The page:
Notable Cast: Christian Slater, Mariana Stanisheva, Donald Sutherland, Elika Portnoy, Timothy Spall
Isaac Florentine might not be a A-list director, but it’s hard not to love the fully embraced B-grade awesomeness of his previous films like “Ninja” and the “Undisputed” sequels. When I discovered it was the same Isaac Florentine that was behind this straight to video action thriller “Assassin’s Bullet,” the film went up my viewing queue pretty quickly. While the film was more of a thriller than action, it still very much catered to that same ridiculous vibe that the rest of his films do – albeit without as much of the charm.
When an Embassy worker (Slater) in Bulgaria is asked to assist local law enforcement hunt down a vicious assassin who has been targeting terrorist cells, he reluctantly agrees despite vowing to never do law enforcement again after the death of his wife and his retirement from the FBI.
In an interesting twist on my expectations of the film, there is actually two
leads to “Assassin’s Bullet.” While the cover art work and synopsis above might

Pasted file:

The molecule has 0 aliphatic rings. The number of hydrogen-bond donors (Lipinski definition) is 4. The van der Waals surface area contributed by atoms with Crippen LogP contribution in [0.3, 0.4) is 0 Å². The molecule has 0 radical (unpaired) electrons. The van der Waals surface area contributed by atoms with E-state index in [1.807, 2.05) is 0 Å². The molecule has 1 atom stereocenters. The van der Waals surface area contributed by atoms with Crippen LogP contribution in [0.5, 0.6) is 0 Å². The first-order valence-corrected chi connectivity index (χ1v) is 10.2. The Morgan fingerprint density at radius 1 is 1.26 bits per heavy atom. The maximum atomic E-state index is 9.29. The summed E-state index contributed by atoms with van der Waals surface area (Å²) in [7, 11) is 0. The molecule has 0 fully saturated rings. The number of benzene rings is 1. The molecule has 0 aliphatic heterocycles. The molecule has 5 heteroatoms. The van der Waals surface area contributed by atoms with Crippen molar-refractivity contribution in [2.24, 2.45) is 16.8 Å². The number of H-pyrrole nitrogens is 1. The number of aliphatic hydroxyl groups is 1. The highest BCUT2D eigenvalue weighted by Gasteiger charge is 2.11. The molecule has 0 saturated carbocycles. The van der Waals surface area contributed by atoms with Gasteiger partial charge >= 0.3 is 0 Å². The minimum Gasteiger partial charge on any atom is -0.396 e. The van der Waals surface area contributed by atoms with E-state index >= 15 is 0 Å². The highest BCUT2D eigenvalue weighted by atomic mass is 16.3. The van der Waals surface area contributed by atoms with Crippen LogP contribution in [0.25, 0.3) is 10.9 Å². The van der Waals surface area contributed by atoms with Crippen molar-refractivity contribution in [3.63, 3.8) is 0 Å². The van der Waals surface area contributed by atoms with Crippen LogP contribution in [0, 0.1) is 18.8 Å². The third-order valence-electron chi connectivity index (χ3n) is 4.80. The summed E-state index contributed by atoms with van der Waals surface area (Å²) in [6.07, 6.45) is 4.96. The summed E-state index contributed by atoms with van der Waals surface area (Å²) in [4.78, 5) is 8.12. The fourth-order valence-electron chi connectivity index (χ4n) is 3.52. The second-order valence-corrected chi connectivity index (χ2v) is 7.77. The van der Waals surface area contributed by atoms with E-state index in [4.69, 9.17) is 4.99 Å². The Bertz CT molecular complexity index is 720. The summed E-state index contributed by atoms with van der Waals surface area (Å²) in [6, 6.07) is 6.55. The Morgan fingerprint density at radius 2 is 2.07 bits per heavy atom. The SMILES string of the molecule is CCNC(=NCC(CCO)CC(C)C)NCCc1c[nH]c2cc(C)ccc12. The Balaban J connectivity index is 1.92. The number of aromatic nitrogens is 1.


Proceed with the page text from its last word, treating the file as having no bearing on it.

indicate Mr. Christian Slater as our lone hero on the case, he mostly splits
time with the female lead Portnoy. While the Slater plot provides most of
the basic thriller elements as he investigates some deaths and haphazardly
sifts through a generic anti-hero character depression about his wife’s passing
and overcoming it, the Portnoy plot adds a more dramatic spin.
Unfortunately, she has a bit of trouble carrying the film with her acting and
the “twist” of the film is so ridiculously obvious that I failed to even
consider it as an option thinking it to be far too cliché for someone like
Florentine. It does create some unique plot crossovers that give the charming
Slater a bit to work with, but even the best efforts to create intrigue seem to
fall flat on this thriller portion.
|I had the same face when I found out Slater was still alive.|
|Donald Sutherland just found out Slater was still alive too (and sitting next to him.)|
|Never judge a person by the quality of their wig.|
Written By Matt Reifschneider